My daughter and I were fortunate enough to spend around four hours touring the "Landor" livery Boeing 747-400, G-BNLY, belonging to British Airways on the Experience Day, 26th of June, 2021.
No parts of the aircraft were out of bounds, so although subject to strict numbers on board at any time to comply with COVID and safety regulations, it was great to get the chance to see everything close up. This was a rare chance to get close and personal with the 'Queen of the Skies' (or any aircraft for that matter) because if you want to take photos of aircraft at airports, then it is usually all rushed and not an enjoyable experience (especially for us aviation enthusiasts, and even airline crew after 9/11 are banned from taking photos with some airlines.).
We boarded adjacent to the Club World cabin, and we then see Club World and the World Traveller cabins, going towards the back of the aircraft. It was an added bonus to get to go up the ladder into the crew rest area, right at the back of the aircraft! With the aircraft being in storage since March 2020, and with limited amount of air conditioning or refurbishment/cleaning of the seats etc., so there was a slight pungent smell inside the cabin (similar to something you may have in a stuffy garage on a hot day.). But, never the less, the experience was priceless.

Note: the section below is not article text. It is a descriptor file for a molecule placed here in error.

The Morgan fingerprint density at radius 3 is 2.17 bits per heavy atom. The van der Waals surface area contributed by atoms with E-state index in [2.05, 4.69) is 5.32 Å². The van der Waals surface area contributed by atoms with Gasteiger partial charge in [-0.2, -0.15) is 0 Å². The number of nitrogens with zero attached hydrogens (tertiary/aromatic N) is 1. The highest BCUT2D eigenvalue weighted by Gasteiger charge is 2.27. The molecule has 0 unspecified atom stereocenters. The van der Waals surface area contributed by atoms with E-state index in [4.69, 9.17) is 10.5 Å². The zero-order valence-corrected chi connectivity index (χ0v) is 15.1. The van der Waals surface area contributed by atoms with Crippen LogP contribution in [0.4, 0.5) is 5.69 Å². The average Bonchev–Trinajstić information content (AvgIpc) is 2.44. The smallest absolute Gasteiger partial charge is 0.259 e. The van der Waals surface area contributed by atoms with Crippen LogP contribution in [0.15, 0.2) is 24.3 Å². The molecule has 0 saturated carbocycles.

Then back to the main door and up the stairs to the upper deck - and a walk through to the Cockpit. Though we were not allowed to sit in the cockpit seats because the aircraft is still technically 'active' (i.e. it can be taxied and towed to other parts of the aerodrome etc., and also for insurance purposes.), it was still an amazing and rare experience to be able to spend quality time without being rushed (as you usually are when flying.).
There was also a chance to do a walkaround and get close to the under belly as well as the undercarriage bays - parts that passengers never get to see up close. This experience day was only open to the public for one day, and so this may be the last time I may get to be close to a 747 ever. You rarely see a 747 these days at airports (except for the occasional cargo aircraft, and even they are becoming rare.). So this was a very special day indeed and one that will go down in history.
It was a great experience - and I hope these photos provide some insights and maybe even bring back lovely memories for some!
A 747 has five turbine engines! Hiding inside the tail (shown here) is an extra engine called an Auxiliary Power Unit (APU). During on-ground operation, it provides bleed air for cabin conditioning from a low spool-driven load compressor, and electrical power from two gearbox-mounted 90kVA generators: Photo Copyright Navjot Singh
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